My ideal would be that parents help children ease into the transition into an institutional setting, if they decide to go down that route, by being present all the time to start with (like at toddler group), gradually helping their child learn the arbitrary behavioural codes of that place. Making our children submit to arbitrary authority so they'll placidly submit to the arbitrary authority of teachers is a much worse long term strategy than helping them to dance with the society in which they find themselves.

Because these children forced to submit to the arbitrary authority of parents and then teachers are the ones who all the parents in the older children messageboards and the teachers at teachers forums are saying "they reject our authority and they are 6' tall and we can't do anything with them". Arbitrary external authority has a use-by date on it, that's the problem. End rant.

6 comments:

Clare said...

"draws on the walls"

My 2 year old has a huge compulsion to draw whenever she spies a drawing implement and will draw on whatever she can find...just so long as I keep plenty of paper lying around for her to find then walls etc. don't get drawn on...it's sometimes worth trying to work out the motivation for some 'naughty' behaviours I think :-)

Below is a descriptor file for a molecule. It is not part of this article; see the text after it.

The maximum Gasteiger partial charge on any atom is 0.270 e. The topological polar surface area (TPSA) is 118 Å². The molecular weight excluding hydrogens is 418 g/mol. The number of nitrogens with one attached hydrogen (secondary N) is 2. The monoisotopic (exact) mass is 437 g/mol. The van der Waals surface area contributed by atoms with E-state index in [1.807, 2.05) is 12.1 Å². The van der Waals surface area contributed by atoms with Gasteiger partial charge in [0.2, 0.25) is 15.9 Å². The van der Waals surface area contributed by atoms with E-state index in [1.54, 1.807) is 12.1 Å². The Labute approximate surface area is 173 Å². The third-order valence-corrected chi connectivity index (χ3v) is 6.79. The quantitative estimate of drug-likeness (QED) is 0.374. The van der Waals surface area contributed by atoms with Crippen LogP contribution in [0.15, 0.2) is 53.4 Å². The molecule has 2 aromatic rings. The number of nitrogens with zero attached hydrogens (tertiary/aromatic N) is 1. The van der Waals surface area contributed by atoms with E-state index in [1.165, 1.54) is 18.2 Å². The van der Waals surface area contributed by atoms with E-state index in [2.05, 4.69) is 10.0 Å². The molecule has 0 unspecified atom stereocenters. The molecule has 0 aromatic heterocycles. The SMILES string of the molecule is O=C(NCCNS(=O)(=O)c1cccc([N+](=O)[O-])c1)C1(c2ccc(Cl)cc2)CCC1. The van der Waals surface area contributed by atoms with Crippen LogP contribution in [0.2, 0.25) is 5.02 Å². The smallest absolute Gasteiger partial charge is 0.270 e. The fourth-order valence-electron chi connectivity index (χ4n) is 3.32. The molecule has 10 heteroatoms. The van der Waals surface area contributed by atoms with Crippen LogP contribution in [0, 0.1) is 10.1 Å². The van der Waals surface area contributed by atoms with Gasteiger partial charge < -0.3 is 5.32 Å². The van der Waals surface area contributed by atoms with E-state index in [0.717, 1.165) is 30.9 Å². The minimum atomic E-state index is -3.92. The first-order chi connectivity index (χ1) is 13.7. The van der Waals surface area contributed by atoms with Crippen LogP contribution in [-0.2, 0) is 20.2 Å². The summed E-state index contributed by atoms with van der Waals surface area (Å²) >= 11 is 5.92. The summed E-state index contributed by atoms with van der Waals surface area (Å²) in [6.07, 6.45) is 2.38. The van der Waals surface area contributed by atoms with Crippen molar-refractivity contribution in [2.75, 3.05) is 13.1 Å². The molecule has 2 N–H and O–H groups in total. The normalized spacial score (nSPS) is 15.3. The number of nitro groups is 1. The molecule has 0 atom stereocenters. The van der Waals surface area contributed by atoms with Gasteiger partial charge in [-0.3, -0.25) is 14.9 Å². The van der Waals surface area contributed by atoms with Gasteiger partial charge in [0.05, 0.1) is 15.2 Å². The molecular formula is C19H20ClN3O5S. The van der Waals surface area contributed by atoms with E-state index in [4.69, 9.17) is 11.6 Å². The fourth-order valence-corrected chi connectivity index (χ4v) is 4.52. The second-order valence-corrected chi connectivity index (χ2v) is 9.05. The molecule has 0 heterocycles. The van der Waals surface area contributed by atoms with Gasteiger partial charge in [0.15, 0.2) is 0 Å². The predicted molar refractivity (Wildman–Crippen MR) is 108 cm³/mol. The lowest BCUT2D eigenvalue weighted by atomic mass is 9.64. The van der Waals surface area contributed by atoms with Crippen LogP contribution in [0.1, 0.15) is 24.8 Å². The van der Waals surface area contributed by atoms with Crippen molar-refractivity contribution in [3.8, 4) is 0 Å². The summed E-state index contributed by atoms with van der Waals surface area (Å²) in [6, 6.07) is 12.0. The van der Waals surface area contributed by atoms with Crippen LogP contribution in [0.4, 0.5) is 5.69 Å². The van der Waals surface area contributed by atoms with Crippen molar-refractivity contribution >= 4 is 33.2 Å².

"wont eat"

Ignore it...make sure there are plenty of opportunities to eat, but no child will starve himself!

Just another couple of ideas :-)

emma said...

Hi Clare!

I agree with both your comments. I'd always try to control the drawing implements around (i.e. get rid of permanent markers and leave washable pens lying around instead) and make sure there's always plenty of paper and colouring books around, but if a child is quite determined to try writing on the walls, I'd love a way for the parents not to treat it as the end of the world, YK?

And I also agree entirely about the eating - if a person can't control what they put in their body and when, what on earth are they left having control over?

Leo said...

Hey, you're writing on your blog again. Cool.

Chalk in the outside walls is another good idea.

Another idea I've heard: cover the whole kitchen floor in paper and then distribute ready mix paint in several paper plates. Then just do it! With brushes, potatoes, hands, barefoot, wearing wellies, etc. :D

stacy said...

I couldn't agree with you more. When will people start to realize that it is the constant authoritarian being told what to do that creates misbehavior in the first place? If you don't expect blind, immediate obedience, you don't have issues with disobedient children.... oh wait, you all agree with me anyway... it's like preaching to the choir, eh?

emma said...

Hello Leo! *waves*

Yes, chalk outside is good. Also on pavements, as long as they are the right kind of surface (some pavements you scratch scratch scratch away with your chalk and a little group of local children gathers around to watch this idiot adult attempting in vain to make marks on the ground).

And I haven't done potato printing for AGES!!! (goes off to find some non-mouldy potatoes in the fridge)

emma said...

Preach away Stacy.

I wonder how one communicates with non-choir members? That's the big question.